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The Lean Startup, or how the best entrepreneurs don’t listen to customers

 

"We really did have customers in those early days— true visionary early adopters— and we often talked to them and asked for their feedback. But we emphatically did not do what they said." This startling admission appears in the first page of The Lean Startup: How Constant Innovation Creates Radically Successful Businesses, by Eric Ries (2011). Should we congratulate him on his fresh approach, or laugh at him for missing the only true guidance that product development can trust, that is, the customer? The truth is somewhere between the two. Ries has written a book that some have labelled a key management text of the 21st century, while to a more jaundiced eye it reads like so many business books that come from America, combining evangelical fervour with rather dubious and questionable statements that have not been tested.

First, the achievement. The Lean Startup celebrates a culture of constant innovation. It recommends, or adopts, several ideas common to current thinking about software development, together with some innovative ideas from a wider business context:

  • Minimum viable product
  • To “pivot”, that is, to decide that a business process is flawed and abandoning it. Pivoting is not just tolerated, it is celebrated, just as I am told that in the USA the most revered entrepreneurs are those who have failed at least once and preferably several times.
  • “Build – measure – learn”, describing the process of innovation, then testing the result before trying again in a repeated cycle or “feedback loop” (not quite the same thing, but let it pass as an analogy).
  • “validated learning”, which is knowledge backed up by empirical data collected from real customers, rather than simply talking to customers before you launch. 

Most importantly, he recognises the distinction between “can this product be built?” and “should this product be built?”. The latter question is the most important. The experiment is the first product, that is, launch your product as fast as you can so you can gain feedback from the market. Ries recognizes as few others do that Agile methodology is not in itself guaranteed to produce a better product. He describes one character in a case study as “He was a devotee of Agile, and yet had built a product that our customers refused to use. “ At worst, the book repeats the platitudes of so many management books. Describing the prerequisites for the innovative culture, Ries names them as:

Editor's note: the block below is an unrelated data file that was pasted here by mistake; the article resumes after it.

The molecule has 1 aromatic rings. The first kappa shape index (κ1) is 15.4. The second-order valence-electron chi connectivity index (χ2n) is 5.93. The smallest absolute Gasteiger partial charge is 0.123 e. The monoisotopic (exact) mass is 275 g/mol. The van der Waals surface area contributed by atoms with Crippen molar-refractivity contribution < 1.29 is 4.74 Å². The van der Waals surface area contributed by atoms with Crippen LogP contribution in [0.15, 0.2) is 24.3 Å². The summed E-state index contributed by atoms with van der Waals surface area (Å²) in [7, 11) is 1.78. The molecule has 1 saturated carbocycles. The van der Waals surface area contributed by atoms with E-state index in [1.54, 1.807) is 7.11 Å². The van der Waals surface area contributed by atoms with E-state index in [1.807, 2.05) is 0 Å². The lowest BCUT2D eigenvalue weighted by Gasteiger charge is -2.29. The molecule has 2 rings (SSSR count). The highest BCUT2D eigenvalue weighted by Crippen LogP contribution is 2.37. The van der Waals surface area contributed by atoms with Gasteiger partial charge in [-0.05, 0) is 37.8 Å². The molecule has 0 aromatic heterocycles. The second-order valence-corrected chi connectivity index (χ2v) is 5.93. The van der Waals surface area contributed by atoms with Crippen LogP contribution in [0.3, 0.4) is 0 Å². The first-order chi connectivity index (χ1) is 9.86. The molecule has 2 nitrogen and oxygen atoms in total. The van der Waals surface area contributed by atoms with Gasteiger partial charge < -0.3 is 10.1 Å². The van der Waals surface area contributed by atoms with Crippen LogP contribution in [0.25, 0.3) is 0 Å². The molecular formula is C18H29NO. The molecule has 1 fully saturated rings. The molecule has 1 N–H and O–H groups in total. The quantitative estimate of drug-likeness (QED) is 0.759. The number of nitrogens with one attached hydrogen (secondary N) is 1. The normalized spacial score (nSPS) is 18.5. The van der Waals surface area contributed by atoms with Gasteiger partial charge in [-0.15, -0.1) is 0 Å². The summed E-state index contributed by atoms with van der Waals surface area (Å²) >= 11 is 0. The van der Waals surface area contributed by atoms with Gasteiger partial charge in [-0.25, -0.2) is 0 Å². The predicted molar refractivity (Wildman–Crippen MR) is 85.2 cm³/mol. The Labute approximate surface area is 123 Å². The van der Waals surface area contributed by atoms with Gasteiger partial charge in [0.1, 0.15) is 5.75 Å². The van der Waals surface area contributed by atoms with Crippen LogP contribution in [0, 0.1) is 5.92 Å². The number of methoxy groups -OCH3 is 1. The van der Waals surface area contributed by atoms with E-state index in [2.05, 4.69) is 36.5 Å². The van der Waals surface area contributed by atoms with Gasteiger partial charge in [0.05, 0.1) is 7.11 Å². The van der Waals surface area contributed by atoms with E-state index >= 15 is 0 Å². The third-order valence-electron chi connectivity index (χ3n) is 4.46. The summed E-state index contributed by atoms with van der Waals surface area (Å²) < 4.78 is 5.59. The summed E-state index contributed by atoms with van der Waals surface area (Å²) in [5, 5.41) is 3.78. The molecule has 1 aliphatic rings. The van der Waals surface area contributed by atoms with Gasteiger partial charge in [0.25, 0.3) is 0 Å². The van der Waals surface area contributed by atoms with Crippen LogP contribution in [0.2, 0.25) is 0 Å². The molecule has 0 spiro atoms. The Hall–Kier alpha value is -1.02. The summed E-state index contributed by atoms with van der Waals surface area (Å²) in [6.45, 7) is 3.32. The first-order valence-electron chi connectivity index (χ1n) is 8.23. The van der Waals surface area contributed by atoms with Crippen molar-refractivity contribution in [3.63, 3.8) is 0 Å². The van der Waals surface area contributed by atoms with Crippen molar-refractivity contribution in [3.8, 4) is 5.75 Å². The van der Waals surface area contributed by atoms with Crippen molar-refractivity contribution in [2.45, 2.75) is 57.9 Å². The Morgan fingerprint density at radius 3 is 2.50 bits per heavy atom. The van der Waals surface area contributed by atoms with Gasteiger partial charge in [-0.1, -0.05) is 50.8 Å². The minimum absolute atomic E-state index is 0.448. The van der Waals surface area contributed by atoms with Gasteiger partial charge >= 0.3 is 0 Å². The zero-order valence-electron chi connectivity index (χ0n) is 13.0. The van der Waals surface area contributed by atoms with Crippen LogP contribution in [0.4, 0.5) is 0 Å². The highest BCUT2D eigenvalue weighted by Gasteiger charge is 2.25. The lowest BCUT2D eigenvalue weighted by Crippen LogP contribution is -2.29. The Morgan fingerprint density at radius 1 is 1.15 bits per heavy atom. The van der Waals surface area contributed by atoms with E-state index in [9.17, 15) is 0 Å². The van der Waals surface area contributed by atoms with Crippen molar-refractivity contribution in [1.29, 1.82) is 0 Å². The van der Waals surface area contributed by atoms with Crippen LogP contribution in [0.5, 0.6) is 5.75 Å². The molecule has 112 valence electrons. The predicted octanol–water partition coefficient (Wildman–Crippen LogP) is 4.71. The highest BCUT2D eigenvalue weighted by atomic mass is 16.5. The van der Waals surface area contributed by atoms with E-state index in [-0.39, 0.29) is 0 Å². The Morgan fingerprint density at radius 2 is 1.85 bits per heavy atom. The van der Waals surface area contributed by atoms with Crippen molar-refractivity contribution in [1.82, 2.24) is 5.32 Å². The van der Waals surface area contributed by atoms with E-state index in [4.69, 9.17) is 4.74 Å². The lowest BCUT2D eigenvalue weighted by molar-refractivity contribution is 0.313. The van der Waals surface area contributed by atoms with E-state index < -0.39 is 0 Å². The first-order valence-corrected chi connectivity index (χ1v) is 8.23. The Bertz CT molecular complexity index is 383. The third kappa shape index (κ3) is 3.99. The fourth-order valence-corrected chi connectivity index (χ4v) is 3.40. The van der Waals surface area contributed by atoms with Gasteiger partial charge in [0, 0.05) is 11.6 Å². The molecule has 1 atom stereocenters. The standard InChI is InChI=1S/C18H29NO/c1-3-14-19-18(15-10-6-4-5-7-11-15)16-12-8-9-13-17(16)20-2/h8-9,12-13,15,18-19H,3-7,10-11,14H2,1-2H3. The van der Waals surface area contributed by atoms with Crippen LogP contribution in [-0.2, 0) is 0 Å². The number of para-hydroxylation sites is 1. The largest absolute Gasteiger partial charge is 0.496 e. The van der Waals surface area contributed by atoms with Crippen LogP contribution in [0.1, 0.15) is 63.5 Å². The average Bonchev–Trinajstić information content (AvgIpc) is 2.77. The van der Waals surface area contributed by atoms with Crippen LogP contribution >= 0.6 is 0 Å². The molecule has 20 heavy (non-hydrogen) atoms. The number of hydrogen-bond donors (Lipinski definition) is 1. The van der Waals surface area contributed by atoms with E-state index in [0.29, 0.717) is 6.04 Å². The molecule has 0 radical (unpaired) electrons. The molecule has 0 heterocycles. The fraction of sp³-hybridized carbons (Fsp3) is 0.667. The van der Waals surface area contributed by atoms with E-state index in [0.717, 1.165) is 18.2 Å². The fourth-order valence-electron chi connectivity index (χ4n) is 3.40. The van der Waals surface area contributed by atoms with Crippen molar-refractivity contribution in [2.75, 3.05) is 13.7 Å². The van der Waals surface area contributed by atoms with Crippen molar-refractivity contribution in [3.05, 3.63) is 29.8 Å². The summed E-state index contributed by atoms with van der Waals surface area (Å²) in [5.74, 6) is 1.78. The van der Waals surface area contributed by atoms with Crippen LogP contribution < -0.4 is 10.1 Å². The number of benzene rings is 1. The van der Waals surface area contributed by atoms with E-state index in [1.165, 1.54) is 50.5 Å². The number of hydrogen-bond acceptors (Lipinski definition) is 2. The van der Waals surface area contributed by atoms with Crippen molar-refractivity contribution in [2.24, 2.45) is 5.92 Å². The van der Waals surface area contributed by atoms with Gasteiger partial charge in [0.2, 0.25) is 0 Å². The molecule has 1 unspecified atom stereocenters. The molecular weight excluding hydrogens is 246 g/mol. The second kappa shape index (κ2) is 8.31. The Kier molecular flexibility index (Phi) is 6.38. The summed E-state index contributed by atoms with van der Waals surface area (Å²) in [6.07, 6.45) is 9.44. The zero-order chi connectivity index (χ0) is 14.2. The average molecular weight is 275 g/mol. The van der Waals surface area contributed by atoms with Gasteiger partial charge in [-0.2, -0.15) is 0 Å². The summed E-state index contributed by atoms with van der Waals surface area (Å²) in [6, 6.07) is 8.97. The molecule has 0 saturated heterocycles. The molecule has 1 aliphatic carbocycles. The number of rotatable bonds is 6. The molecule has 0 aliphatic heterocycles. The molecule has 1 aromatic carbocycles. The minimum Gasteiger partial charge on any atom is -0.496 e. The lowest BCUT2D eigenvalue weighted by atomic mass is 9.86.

• Proper team structure
  • Good personnel
  • Strong vision for the future

But he doesn’t describe them any further. Of course we agree these are prerequisites, but how do we achieve them? By themselves, these terms are meaningless. Then he adds a fourth criterion that changes the tone abruptly: “an appetite for risk taking”. At a stroke we are removed from the majority of corporations on both sides of the Atlantic, who are risk-averse with a vengeance. Other weaknesses include an uncritical adulation of “scientific management” – that is, analytical management, as exemplified by the Toyota Corporation: “the most advanced learning organization in history”. That’s quite a claim, and I would be interested to know how the author validated that conclusion. From this book can be extracted some useful principles for innovation and new product or service development, even if the terminology is often just a new term for an existing idea, for example the “value hypothesis” – does it deliver value to the customer? Ries is very accurate when he describes “vanity metrics”, the use of statistics to show some progress but to mask fundamental growth – in other words, statistics designed to comfort the senior executives who dreamed up the new product. The author even attempts to describe an unlikely scenario by which an established corporation could have both operational and innovative thinking happening in parallel, something he calls “portfolio thinking”.

 

So in conclusion, a fascinating and maddening book. Just as you extract the ground rules for a lean startup, Ries ducks away from responsibility by stating “Ultimately, The Lean Startup is a framework, not a blueprint of steps to follow”. Well, it seems like a blueprint when you read it. And I much prefer to read a Lean Startup blueprint than to accept the author’s woolly idea that such a methodology will eliminate the “wasteful” nature of modern work. That is only possible if, like Ries, you are interested in the art of entrepreneurship, rather than, like the rest of us, interested in creating a good product that meets a customer need in an effective way.